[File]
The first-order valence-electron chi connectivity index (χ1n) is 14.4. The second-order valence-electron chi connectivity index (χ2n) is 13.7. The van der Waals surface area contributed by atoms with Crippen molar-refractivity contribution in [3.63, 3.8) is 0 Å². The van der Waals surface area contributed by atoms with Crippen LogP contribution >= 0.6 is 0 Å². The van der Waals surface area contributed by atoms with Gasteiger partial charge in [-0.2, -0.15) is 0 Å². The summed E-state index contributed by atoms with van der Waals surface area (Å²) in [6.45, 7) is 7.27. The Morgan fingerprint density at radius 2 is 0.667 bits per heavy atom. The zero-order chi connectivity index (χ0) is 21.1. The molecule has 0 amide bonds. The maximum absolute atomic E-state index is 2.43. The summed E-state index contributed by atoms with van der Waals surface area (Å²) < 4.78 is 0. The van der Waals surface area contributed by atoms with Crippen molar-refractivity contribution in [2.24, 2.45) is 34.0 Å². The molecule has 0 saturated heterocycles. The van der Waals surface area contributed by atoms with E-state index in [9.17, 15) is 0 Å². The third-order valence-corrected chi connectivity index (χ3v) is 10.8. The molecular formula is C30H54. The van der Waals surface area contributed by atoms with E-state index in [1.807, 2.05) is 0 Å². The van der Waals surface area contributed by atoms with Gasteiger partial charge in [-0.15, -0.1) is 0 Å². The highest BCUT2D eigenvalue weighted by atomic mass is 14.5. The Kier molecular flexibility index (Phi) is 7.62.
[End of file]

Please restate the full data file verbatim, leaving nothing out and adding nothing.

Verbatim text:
The first-order valence-electron chi connectivity index (χ1n) is 14.4. The second-order valence-electron chi connectivity index (χ2n) is 13.7. The van der Waals surface area contributed by atoms with Crippen molar-refractivity contribution in [3.63, 3.8) is 0 Å². The van der Waals surface area contributed by atoms with Crippen LogP contribution >= 0.6 is 0 Å². The van der Waals surface area contributed by atoms with Gasteiger partial charge in [-0.2, -0.15) is 0 Å². The summed E-state index contributed by atoms with van der Waals surface area (Å²) in [6.45, 7) is 7.27. The Morgan fingerprint density at radius 2 is 0.667 bits per heavy atom. The zero-order chi connectivity index (χ0) is 21.1. The molecule has 0 amide bonds. The maximum absolute atomic E-state index is 2.43. The summed E-state index contributed by atoms with van der Waals surface area (Å²) < 4.78 is 0. The van der Waals surface area contributed by atoms with Crippen molar-refractivity contribution in [2.24, 2.45) is 34.0 Å². The molecule has 0 saturated heterocycles. The van der Waals surface area contributed by atoms with E-state index in [9.17, 15) is 0 Å². The third-order valence-corrected chi connectivity index (χ3v) is 10.8. The molecular formula is C30H54. The van der Waals surface area contributed by atoms with E-state index in [1.807, 2.05) is 0 Å². The van der Waals surface area contributed by atoms with Gasteiger partial charge in [-0.15, -0.1) is 0 Å². The highest BCUT2D eigenvalue weighted by atomic mass is 14.5. The Kier molecular flexibility index (Phi) is 7.62.